There was an interesting presentation this morning at our local Chamber of Commerce on Web 2.0 (and marketing). The presenter gave us a pretty good history lesson on where it came from and how it is different than web 1.0.
On the way out of the building, a local businessman I knew said, "Brad, is this something I need to devote time to?" A good question. As an entrepreneur, you have quite a few items pulling on you every day...is there room to fit social media or Twitter or Facebook or...?
The two cardinal virtues of web 2.0 are "authenticity" and "community". Authentic, as meaning you are who you say you are (and not trying to sell something to others by pretending to be otherwise), and community as contributing towards the goals or purposes of a group.
If you are wanting to 'get yourself some of those twitter things' so you can sell more sugar water - then your lack of authenticity will keep you from really being able to do just that. And you will also find your community to consist of others trying to sell their own sugar water.
I joined an entrepreneurship group on LinkedIn, and one of the first posts I read was someone asking if there were any real entrepreneurs in the group (and not just people trying to sell their own product or services)! That is not going to help you.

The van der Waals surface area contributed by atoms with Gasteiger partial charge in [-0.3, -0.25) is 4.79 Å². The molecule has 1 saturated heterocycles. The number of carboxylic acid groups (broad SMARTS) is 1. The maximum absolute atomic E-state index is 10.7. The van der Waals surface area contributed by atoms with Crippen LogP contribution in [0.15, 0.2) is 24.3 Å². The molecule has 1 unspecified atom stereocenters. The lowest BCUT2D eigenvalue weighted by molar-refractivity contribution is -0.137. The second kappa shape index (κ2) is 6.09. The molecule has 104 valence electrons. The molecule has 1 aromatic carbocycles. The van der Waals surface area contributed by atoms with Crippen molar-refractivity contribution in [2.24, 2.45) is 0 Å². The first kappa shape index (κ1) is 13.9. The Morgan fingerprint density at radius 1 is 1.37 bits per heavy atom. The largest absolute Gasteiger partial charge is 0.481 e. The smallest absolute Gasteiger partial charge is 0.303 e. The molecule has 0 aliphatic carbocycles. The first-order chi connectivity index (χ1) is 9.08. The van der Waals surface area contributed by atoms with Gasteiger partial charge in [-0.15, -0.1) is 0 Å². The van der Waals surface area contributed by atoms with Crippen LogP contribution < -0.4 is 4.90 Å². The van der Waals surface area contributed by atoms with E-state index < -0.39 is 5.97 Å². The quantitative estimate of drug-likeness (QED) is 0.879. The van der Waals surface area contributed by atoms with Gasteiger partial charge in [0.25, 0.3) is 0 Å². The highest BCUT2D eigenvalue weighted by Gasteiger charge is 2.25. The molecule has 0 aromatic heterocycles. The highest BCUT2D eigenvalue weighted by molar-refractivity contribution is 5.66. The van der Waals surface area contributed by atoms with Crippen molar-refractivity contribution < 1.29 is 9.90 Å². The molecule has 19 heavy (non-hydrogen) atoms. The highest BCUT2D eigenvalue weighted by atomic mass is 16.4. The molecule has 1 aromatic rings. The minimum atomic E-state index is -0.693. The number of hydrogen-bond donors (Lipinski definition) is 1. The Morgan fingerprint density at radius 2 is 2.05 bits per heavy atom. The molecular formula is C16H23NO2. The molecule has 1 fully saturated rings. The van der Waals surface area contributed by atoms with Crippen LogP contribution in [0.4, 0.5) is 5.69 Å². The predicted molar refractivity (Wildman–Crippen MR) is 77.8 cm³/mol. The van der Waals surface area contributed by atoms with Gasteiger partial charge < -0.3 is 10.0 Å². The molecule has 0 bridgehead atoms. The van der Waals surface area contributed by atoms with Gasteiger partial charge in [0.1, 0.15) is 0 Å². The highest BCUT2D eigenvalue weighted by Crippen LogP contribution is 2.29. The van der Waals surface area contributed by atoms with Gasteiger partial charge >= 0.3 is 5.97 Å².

But going back to the businessman I spoke to earlier - he could use a social media group for his employees (to make it easier to communicate what's going on), or he could start a group for his clients to talk to one another about whatever his product is...these could be ways to develop a useful web 2.0 presence. If he builds a place where people can communicate on issues related to the business- great! Or better yet, maybe he could gather his thoughts on running his business into a blog.
Note that this is not something that will take place overnight - one post and look at me I'm on Facebook'. It is going to take time. But that is just to say that the 'social' side of web 2.0 is just like the social side of being with people. We all have been in the situation where we meet someone who immediately tries to sell us something; if not, think of dating (or bad dating!) experiences.
So in response to the businessman, I might say, "what are you doing now to create a relationship with your clients based on authenticity and community?" Whatever he is doing now - can he do the same on the web? If so - spend time doing that. If he has a newsletter, convert it to a blog. If he sends out coupons, make them email coupons. If he has group client meetings, make them podcasts. That will make his time spent more useful.
If he is not doing any of those things already, then signing up for accounts on Facebook or Twitter won't do any good for him.